Get the picture? North Korea (rogue state, politically) leads to Iran (ditto), leads to Syria (ditto), leads to Hezbollah (terrorist movement), leads to Hamas (ditto), leads to Muslim Brotherhood in Egypt (at least ditto wannabe).

Israel now finds itself in the extraordinarily dangerous position of having avowed enemies, both political and (fundamentalist) religious, far to the East (Iran); to its north-east (Syria); north (Lebanon); south-west (Gaza); and possibly to the south (Egypt) if the Muslim Brotherhood or its allies take control there. Furthermore, to the east is an unstable, unpredictable and politically (if not militarily) hostile Palestinian government in the West Bank.

Put those elements together, and what do you have?

You have a paranoid nuclear power that's surrounded by enemies, and is determined that the Holocaust shall never be repeated.

Remember that, upon graduation from basic training, Israel's soldiers swear an oath: "Masada shall not fall again!"

They mean it.

Given that reality, just what do you think Israel, right now, is considering doing about the threats facing it?

If your answer was "Go to the synagogue, form a minyan, and pray about it", there's a bridge in Brooklyn, NYC I'd like to sell you. Cash only, please, and in small bills.

Furthermore, Israel considers the United States' reaction to the crisis in Egypt to be nothing more or less than a double betrayal: betrayal of the USA's only real ally in the Arab world, and betrayal of Israel, which depends on Egypt to keep the Camp David Accords (which will almost certainly be abrogated if a Muslim fundamentalist government takes over that country).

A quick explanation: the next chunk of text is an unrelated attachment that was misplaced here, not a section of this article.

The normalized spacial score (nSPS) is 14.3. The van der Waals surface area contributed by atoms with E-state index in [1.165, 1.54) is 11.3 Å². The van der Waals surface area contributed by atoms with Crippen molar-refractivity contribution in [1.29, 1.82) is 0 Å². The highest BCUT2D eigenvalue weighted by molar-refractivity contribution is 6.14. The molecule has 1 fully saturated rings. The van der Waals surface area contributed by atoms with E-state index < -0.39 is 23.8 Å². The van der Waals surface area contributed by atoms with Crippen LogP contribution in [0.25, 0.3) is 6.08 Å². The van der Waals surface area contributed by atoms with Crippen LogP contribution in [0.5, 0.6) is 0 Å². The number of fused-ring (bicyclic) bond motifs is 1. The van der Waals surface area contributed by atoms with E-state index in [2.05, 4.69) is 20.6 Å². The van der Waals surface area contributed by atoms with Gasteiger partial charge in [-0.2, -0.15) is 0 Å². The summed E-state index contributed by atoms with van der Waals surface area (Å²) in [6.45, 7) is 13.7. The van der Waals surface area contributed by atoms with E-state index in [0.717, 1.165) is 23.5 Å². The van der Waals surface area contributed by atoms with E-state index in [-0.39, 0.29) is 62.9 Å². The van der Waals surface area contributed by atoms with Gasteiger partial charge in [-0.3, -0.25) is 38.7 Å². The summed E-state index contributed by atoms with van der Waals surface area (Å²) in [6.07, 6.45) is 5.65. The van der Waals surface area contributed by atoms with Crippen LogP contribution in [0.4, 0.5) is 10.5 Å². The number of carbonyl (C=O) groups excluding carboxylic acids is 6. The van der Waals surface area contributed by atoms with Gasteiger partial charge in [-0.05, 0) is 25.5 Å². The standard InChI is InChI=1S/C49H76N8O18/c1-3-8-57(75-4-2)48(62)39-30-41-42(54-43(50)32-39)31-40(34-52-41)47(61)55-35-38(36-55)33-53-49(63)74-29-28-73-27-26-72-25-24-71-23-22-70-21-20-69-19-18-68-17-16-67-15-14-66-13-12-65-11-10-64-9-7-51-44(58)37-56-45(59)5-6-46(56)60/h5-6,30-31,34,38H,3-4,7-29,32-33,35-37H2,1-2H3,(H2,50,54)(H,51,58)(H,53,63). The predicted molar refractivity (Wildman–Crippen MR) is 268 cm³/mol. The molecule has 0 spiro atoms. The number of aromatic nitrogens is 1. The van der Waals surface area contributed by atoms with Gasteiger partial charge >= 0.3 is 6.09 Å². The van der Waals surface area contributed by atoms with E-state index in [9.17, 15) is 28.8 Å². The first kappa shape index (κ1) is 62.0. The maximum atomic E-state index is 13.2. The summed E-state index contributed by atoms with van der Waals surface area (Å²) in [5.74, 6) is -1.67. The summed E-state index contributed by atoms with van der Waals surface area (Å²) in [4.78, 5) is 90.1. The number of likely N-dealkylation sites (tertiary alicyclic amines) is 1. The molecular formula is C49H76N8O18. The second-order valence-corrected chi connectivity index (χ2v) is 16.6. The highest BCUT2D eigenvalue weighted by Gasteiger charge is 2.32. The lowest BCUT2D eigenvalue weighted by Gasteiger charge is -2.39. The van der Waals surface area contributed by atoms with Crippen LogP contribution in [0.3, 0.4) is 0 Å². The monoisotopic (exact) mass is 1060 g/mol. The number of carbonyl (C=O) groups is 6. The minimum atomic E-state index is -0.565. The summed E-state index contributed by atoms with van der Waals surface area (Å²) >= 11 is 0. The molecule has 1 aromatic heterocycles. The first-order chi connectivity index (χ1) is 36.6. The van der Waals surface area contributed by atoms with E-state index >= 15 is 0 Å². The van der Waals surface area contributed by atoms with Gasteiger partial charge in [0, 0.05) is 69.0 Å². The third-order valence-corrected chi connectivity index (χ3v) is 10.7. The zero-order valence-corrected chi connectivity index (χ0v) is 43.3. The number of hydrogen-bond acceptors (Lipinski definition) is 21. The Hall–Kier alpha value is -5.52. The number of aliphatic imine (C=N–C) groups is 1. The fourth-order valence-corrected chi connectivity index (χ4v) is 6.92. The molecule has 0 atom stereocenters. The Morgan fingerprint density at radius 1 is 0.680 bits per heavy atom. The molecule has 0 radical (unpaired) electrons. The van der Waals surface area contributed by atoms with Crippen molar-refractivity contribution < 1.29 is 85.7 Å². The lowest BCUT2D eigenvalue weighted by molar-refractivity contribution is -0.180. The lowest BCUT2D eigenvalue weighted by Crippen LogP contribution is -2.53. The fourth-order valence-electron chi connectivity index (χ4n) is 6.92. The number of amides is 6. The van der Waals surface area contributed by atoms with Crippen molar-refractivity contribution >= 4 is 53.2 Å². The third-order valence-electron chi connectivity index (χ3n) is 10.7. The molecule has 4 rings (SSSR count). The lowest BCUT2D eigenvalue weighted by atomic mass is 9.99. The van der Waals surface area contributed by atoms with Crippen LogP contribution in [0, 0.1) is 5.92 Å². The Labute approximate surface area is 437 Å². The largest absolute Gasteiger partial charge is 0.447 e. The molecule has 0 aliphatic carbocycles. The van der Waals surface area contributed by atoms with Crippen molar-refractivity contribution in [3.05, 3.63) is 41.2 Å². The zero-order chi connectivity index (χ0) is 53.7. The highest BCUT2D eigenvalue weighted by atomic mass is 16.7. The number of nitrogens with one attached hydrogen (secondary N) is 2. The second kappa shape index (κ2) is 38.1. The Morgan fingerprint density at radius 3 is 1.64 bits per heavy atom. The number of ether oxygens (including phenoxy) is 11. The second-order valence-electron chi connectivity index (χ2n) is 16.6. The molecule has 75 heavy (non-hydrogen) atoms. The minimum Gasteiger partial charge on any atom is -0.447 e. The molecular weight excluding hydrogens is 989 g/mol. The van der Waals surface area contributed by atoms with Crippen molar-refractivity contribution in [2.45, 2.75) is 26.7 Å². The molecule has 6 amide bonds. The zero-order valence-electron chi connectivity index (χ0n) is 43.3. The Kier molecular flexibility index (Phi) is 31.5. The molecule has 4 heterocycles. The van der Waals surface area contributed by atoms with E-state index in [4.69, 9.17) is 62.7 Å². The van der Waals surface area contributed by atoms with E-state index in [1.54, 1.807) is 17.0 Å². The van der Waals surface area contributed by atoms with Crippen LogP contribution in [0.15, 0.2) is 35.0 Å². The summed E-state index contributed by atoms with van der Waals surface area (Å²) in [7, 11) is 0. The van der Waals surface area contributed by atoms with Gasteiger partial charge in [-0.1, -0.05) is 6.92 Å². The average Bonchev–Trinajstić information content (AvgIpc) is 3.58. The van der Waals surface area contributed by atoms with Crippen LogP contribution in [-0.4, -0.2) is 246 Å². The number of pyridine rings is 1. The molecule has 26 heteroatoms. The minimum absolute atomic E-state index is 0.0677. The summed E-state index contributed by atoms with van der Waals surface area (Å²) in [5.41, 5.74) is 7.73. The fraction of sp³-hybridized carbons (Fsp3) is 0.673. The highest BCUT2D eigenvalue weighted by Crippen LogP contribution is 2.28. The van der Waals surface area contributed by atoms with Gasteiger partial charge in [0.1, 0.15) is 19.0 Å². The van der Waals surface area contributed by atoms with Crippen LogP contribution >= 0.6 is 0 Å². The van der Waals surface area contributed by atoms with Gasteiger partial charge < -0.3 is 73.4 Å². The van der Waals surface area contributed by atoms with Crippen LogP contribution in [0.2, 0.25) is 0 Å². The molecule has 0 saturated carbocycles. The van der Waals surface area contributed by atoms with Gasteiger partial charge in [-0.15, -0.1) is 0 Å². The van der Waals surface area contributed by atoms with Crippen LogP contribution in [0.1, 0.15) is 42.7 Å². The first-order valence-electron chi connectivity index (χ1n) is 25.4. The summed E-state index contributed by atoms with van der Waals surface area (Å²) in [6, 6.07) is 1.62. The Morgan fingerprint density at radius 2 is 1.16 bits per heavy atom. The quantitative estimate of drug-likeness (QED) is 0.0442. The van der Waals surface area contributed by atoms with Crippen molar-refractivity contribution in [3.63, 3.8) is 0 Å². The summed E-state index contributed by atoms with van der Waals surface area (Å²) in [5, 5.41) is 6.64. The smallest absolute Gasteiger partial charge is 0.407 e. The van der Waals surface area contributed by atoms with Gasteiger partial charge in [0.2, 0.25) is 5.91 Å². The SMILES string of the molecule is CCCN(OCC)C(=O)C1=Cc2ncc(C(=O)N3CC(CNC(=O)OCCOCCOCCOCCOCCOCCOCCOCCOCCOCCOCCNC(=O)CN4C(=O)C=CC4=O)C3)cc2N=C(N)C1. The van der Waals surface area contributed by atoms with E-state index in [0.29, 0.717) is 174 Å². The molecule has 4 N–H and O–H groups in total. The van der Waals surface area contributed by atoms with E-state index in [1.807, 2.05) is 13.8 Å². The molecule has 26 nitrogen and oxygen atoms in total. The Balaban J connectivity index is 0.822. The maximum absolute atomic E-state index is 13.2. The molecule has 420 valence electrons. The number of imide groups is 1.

Political commentators expressed shock at how the United States as well as its major European allies appeared to be ready to dump a staunch strategic ally of three decades, simply to conform to the current ideology of political correctness.

. . .

Newspaper columnists were far more blunt.

One comment by Aviad Pohoryles in the daily Maariv was entitled 'A Bullet in the Back from Uncle Sam'. It accused Obama and his Secretary of State Hillary Clinton of pursuing a naive, smug, and insular diplomacy heedless of the risks.

Who is advising them, he asked, "to fuel the mob raging in the streets of Egypt and to demand the head of the person who five minutes ago was the bold ally of the president - an almost lone voice of sanity in a Middle East?"

"The politically correct diplomacy of American presidents throughout the generations ... is painfully naive."

Obama on Sunday called for an "orderly transition" to democracy in Egypt, stopping short of calling on Mubarak to step down, but signaling that his days may be numbered.